A Walk in the Wachau
A visit to one of Austria’s largest wineries, and the Wachau’s only cooperative wine producer
The winery of Domäne Wachau | Photo: Domäne Wachau
A dining room at Kellerschlössel Photo: Domäne Wachau
You never quite know when you have definitively entered the hallowed vineyards of the Wachau. There is no fanfare, no arches or flags, just a thoroughly miss-able sign on the road hinting at a change in the postal code.
But you sense it: The landscape seems to cajole with each bend of the road, the terraced vineyards within arm’s reach intensifying the anticipation. But with a who’s who of the wine royalty of these villages, I headed for one of Austria’s largest wineries, and the Wachau’s only cooperative wine producer: Domäne Wachau.
Representing hundreds of generational family growers that cover all the best-known vineyard sights along the Wachau corridor between Melk and Krems, Domäne Wachau produces some 30% of the region’s total production.
And the landscape is simply stunning! A UNESCO World Heritage Site, here the Danube has carved its way through the mineral rich gneiss of striped granite, quartz, felspar, and mica, resulting in a construction of walled terraces, angular and proud, like a regiment of weathered soldiers watching over the villages and the comings and goings of the river.
Standing in one of the signature vineyards, the Kellerberg, the village of Dürnstein lies below, with the facilities of Domäne Wachau, and the beautifully restored Baroque Cellar Palace. Here the question of terroir is answered emphatically along the curving vine rows, with changes of soil and exposed rock on every turn of the terrace, a statement of intent, style, and structure.
My tasting involved tutelage by Winery Director Roman Horvath MW, and Technical Director Heinz Frischengruber, two men with very broad shoulders and patience to burn. They focused on the two main varieties of the region, both in acreage and profile, with Grüner Veltliner accounting for 55% of their production, and Riesling, 18%.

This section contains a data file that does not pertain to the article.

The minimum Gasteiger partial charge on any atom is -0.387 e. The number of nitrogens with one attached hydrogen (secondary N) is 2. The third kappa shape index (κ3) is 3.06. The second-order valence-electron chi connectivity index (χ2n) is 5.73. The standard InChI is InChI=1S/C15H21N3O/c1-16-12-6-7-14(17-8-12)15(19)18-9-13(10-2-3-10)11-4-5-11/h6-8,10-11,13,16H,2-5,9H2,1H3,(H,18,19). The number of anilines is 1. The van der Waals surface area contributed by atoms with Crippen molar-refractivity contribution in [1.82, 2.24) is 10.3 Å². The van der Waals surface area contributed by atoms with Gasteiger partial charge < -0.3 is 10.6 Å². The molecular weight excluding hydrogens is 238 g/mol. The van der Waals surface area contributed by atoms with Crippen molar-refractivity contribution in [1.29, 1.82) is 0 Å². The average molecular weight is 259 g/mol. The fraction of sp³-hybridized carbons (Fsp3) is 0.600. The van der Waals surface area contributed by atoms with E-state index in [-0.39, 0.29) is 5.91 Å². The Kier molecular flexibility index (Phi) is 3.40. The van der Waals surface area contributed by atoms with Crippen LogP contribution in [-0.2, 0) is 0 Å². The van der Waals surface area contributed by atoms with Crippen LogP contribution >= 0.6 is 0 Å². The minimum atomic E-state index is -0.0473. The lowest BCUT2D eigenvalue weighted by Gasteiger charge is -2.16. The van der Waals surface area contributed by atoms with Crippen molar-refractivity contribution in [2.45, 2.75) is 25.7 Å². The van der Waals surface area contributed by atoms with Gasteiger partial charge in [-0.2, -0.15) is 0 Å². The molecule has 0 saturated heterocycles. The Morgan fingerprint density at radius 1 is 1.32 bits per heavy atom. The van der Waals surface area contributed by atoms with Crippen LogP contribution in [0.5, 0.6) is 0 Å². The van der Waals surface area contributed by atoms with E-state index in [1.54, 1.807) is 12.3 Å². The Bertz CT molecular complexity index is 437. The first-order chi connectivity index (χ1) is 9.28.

Understanding wine from the Wachau starts with the self imposed commandments of the Vinea Wachau, where dry white wines are divided into three categories based on their natural alcohol content by volume. Aromatic, light-bodied wines up to 11.5% are called “Steinfeder” (named after the tall, feather-like grass stipa pennata). The most common category is the “Federspiel”, with 11.5% to 12.5% alcohol by volume, and the late-harvest, rich and powerful dry wines are termed “Smaragd”, or emerald.
Grüner Veltliner (GV):
Domäne Wachau have an enviable list of 20 GV’s. The entry level 2011 Steinfeder Katzensprung (€6.50), from the non-terraced vineyards around Dürnstein, is a refreshingly zippy wine, full of white peach & pear and a hint of spring white flowers. Moving into the heart of the classification system, the 2011 Federspiel Terrassen (€7.60) is the Domäne’s classic regional wine. The many terraced vineyards make the blend consistent, with a refined, elegant character, and a smattering of spice, orange peel, and red apples. Finally, the all-encompassing 2011 Smaragd Achleiten (€20.40) from a single vineyard near Weissenkirchen, is Ferrari-like in its form and function. The full ripeness of GV is shown with exotic spices, anise, sesame, and the underbelly of rich limestone and schist minerals.
I tasted two single-vineyard 2011 Federspiel wines side by side, one from the Löibenberg vineyard (€10.90), a warm sight giving it kiwi fruits, anise, and apples with slate minerality, and the Bruck vineyard (€10.90), full of flower blossom, mandarin, and a refreshing sea shell minerality. But it was the revered 2011 Smaragd Singerriedel (€20.40) that stole the show. This vineyard, hovering above Spitz in the far west of the Wachau, is cool and uncompromising. These are long-lived and complex wines, and this example, mouth-filling and robust with lemon curd and lime, apricots and nectarines with integrity to savor and save for!
In the Wachau, character is firmly rooted in the ground. Producers, like their vines, cling to the rocky soils with gnarled fingers, which can be intimidating for the wine enthusiast. But Domäne Wachau offers a quality exposé, a journey once begun that may never truly end.
Lower Austria kicks off Europe’s largest wine festival, the Weinherbst Niederösterreich, on 17 Sept. For more information see here.
For more on Lower Austrian wines, see “Uncorking the Inner Critic” in TVR March 2012.